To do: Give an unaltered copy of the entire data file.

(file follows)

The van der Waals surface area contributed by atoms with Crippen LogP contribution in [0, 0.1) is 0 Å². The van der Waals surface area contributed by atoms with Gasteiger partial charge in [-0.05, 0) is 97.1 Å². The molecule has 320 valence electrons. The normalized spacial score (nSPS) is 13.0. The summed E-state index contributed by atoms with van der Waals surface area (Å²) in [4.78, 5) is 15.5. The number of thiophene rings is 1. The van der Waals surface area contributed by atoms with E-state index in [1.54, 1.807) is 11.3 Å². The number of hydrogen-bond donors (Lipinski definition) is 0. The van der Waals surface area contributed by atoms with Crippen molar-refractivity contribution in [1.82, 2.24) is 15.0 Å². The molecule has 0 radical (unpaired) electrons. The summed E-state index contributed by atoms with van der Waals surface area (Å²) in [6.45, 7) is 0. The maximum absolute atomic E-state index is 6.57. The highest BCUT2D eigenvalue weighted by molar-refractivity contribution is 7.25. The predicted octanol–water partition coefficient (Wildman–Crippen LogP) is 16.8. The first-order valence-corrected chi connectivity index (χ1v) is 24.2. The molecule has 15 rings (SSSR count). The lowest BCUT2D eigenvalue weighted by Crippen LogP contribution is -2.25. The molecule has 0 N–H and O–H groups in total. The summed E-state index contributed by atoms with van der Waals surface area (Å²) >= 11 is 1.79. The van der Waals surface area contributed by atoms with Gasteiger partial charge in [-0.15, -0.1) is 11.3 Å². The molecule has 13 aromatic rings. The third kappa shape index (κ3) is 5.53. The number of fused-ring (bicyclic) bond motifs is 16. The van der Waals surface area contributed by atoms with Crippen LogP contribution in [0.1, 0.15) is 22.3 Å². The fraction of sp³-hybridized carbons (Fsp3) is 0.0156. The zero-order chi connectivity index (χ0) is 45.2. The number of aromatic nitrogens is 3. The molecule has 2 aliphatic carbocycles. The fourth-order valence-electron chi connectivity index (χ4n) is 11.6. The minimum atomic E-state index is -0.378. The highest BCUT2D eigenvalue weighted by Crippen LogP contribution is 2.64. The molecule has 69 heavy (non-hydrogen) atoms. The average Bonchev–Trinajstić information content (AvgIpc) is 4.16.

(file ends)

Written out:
The van der Waals surface area contributed by atoms with Crippen LogP contribution in [0, 0.1) is 0 Å². The van der Waals surface area contributed by atoms with Gasteiger partial charge in [-0.05, 0) is 97.1 Å². The molecule has 320 valence electrons. The normalized spacial score (nSPS) is 13.0. The summed E-state index contributed by atoms with van der Waals surface area (Å²) in [4.78, 5) is 15.5. The number of thiophene rings is 1. The van der Waals surface area contributed by atoms with E-state index in [1.54, 1.807) is 11.3 Å². The number of hydrogen-bond donors (Lipinski definition) is 0. The van der Waals surface area contributed by atoms with Crippen molar-refractivity contribution in [1.82, 2.24) is 15.0 Å². The molecule has 0 radical (unpaired) electrons. The summed E-state index contributed by atoms with van der Waals surface area (Å²) in [6.45, 7) is 0. The maximum absolute atomic E-state index is 6.57. The highest BCUT2D eigenvalue weighted by molar-refractivity contribution is 7.25. The predicted octanol–water partition coefficient (Wildman–Crippen LogP) is 16.8. The first-order valence-corrected chi connectivity index (χ1v) is 24.2. The molecule has 15 rings (SSSR count). The lowest BCUT2D eigenvalue weighted by Crippen LogP contribution is -2.25. The molecule has 0 N–H and O–H groups in total. The summed E-state index contributed by atoms with van der Waals surface area (Å²) >= 11 is 1.79. The van der Waals surface area contributed by atoms with Gasteiger partial charge in [-0.15, -0.1) is 11.3 Å². The molecule has 13 aromatic rings. The third kappa shape index (κ3) is 5.53. The number of fused-ring (bicyclic) bond motifs is 16. The van der Waals surface area contributed by atoms with Crippen LogP contribution in [0.1, 0.15) is 22.3 Å². The fraction of sp³-hybridized carbons (Fsp3) is 0.0156. The zero-order chi connectivity index (χ0) is 45.2. The number of aromatic nitrogens is 3. The molecule has 2 aliphatic carbocycles. The fourth-order valence-electron chi connectivity index (χ4n) is 11.6. The minimum atomic E-state index is -0.378. The highest BCUT2D eigenvalue weighted by Crippen LogP contribution is 2.64. The molecule has 69 heavy (non-hydrogen) atoms. The average Bonchev–Trinajstić information content (AvgIpc) is 4.16.